6 Series That Returned After a Long Absence

There comes a point in the life of a TV series where, no matter how good it is, things start to drag on. Now, don’t get me wrong, this can still continue as a win-win relationship: producers and distributors keep making money, and loyal fans are constantly offered their necessary dose of yearly episodes that give meaning to their lives. This can create a rather vicious circle, which sees series entering their 12th season, where they should have really ended after the 4th. Other times, quite the opposite can happen: the production of wonderful series with so much more to give inexplicably stops, either due to scheduling conflicts, financial constraints or declining viewership figures. We’re exploring both sides of the coin with a few recent examples.

1. Prison Break (break between 2009 – 2017)

Prison Break was one of the most popular series of the late 2000s, offering a perfect combination of ingenuity, action and strong character building. It was equally remarkable for deciding not to milk its success to the last drop – the story was closed with the 4th season, which coincides with the death of the main character, Michael Scofield. For some reason, 8 years later, the creators decided to revive Scofield with a cheap twist for at least one more season, but actually did a great job with it, exceeding almost everyone’s expectations.

2. Twin Peaks (break between 1991 – 2017)

‘I’ll see you in 25 years’, Laura Palmer told Special Agent Dale Cooper’s character in the Season 2 finale, which, due to declining viewership figures (for the time), seemed to have been the final entry in the amazingly delicious series penned by David Lynch. That is, until 25 years later, when Season 3 came out. Who would have thought that Lynch had been so literal when he wrote the last episode back in 1991? Well, Twin Peaks did return, and a Lynch unburdened by the shackles of cable television censorship, offered us all a lesson in storytelling, cinematography and sound design, to name but a few.

3. Heroes (break between 2010 – 2015)

Heroes dragged on for quite a bit. I was really not picky with my series as a teenager, but as excited as I was about the first couple of seasons, the last two bored me quite a lot. So much that I was happy to see it all end when it did. Five years later, however, I halfheartedly took notice of an attempt to revive the series. Lacking its original charm and substance, Heroes Reborn should never have been, at least in my eyes.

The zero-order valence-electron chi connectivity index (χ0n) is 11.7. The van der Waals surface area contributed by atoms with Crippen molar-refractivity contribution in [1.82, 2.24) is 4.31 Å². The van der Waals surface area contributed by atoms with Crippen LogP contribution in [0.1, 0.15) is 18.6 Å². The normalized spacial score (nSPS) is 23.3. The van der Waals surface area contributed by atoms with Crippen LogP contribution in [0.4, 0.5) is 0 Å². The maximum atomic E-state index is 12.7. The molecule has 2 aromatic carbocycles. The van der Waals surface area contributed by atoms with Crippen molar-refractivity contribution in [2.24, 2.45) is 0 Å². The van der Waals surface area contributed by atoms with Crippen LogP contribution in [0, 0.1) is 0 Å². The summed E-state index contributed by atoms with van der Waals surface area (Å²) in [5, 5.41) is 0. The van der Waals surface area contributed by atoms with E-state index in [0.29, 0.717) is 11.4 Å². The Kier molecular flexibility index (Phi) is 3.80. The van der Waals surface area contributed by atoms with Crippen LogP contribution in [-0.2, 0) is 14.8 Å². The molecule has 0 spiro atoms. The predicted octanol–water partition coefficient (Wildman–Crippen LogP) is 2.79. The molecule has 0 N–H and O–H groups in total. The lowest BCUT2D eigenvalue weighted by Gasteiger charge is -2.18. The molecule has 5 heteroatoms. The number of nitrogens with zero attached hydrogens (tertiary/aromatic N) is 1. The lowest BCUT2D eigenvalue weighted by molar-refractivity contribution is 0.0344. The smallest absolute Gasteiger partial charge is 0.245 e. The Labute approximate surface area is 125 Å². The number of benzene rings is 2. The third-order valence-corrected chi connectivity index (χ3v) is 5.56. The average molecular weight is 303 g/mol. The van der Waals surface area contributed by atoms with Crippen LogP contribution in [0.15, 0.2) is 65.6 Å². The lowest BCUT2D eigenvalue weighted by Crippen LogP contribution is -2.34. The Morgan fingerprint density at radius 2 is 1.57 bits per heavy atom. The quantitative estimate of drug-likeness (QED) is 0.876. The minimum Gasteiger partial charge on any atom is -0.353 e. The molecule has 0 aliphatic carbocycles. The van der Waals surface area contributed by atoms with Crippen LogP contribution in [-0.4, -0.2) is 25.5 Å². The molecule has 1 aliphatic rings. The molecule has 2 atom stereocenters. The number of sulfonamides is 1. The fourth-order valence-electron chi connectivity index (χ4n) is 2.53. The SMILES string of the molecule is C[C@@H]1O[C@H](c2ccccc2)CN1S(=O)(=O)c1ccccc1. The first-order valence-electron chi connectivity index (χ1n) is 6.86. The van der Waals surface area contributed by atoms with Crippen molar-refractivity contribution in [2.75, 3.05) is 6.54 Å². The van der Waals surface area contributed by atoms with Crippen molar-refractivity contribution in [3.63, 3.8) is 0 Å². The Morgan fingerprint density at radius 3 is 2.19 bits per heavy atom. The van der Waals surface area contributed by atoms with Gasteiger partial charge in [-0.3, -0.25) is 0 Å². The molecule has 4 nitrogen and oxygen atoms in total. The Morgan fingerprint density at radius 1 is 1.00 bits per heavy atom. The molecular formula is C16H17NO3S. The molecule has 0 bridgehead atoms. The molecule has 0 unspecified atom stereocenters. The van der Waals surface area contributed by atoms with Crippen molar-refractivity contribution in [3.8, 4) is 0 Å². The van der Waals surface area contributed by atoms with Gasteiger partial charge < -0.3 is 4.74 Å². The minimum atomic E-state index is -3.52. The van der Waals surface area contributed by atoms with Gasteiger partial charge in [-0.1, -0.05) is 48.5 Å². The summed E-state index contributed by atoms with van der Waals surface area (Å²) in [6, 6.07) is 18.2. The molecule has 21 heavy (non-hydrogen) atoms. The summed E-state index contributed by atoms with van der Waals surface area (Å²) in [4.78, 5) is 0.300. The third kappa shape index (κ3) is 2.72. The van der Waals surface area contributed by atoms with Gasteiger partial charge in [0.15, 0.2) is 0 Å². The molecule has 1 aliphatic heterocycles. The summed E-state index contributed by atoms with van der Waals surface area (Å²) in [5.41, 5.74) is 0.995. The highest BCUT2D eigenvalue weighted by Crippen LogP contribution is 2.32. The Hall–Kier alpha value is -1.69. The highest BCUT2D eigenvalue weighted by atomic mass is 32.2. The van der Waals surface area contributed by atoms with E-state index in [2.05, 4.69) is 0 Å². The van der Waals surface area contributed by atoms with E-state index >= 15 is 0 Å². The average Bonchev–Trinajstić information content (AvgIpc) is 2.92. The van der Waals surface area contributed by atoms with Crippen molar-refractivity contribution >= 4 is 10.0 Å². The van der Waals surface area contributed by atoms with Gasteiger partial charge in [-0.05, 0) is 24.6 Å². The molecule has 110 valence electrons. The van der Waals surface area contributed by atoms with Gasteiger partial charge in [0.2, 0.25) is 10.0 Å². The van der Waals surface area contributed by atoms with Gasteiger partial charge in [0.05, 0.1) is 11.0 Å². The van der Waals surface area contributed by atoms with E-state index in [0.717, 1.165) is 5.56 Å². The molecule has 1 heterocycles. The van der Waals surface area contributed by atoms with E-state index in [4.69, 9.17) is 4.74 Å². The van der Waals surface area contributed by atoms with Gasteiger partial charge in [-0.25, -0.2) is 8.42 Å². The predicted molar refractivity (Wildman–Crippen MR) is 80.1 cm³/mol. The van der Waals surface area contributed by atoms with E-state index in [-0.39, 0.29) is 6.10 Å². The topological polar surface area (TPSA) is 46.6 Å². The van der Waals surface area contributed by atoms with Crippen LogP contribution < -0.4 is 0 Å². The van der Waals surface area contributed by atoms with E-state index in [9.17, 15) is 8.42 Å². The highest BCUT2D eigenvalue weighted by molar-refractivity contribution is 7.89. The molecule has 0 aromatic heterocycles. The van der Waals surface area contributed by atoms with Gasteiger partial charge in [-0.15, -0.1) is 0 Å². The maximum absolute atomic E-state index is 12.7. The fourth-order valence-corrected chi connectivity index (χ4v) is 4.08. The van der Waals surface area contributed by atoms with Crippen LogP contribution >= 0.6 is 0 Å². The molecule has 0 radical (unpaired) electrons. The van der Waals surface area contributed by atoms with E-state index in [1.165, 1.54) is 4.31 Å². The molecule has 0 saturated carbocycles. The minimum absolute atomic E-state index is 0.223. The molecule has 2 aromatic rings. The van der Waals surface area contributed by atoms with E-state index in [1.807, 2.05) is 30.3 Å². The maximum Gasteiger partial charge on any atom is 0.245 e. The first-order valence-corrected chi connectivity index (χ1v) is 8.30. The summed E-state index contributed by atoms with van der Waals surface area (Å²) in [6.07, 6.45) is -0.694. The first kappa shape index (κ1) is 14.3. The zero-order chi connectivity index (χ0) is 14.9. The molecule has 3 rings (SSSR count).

4. 24 (break between 2010 – 2014)

I think each and every one of us has seen at least a few episodes of 24. After all, they’re kind of hard to miss, spanning over almost 10 seasons, and almost always containing… guess how many episodes per season – yes, 24 indeed! While the terrorist plots started to repeat themselves over and over again after a while, the action and drama was always top notch, and the brief revival for a 12-episode season set in London offered avid fans their long due fix of Jack Bauer.

5. X-Files (break between 2002 – 2016)

X-Files was one of the defining pieces of television, as far as my childhood is concerned, so when last year I got the chance to once again hear the eerie theme song while watching the UFO-heavy credit sequence, with the anticipation of brand-new material involving agents Mulder and Scully, I was absolutely ecstatic. The mini season had its ups and downs, serving more as an up-to-date summary of everything that the old seasons stood for back in the day, while paving the way to a hopefully more coherent season 11 (!) in 2018.

6. Black Mirror (break between 2013 – 2016)

Until recently, I knew Black Mirror as that fantastic dystopian technology-based one-episode-one-story series that unfortunately only sported two season under its belt. Then, while trying to remember my preferred episodes on an IMDb trip, I was overjoyed to see that two more seasons had been added, without having known a thing. I know it’s not such a long break, but it did take me by surprise, and thus I included it on this list.

Article written by Julian Leu for The Monthly Film Festival
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5.11.2017
 

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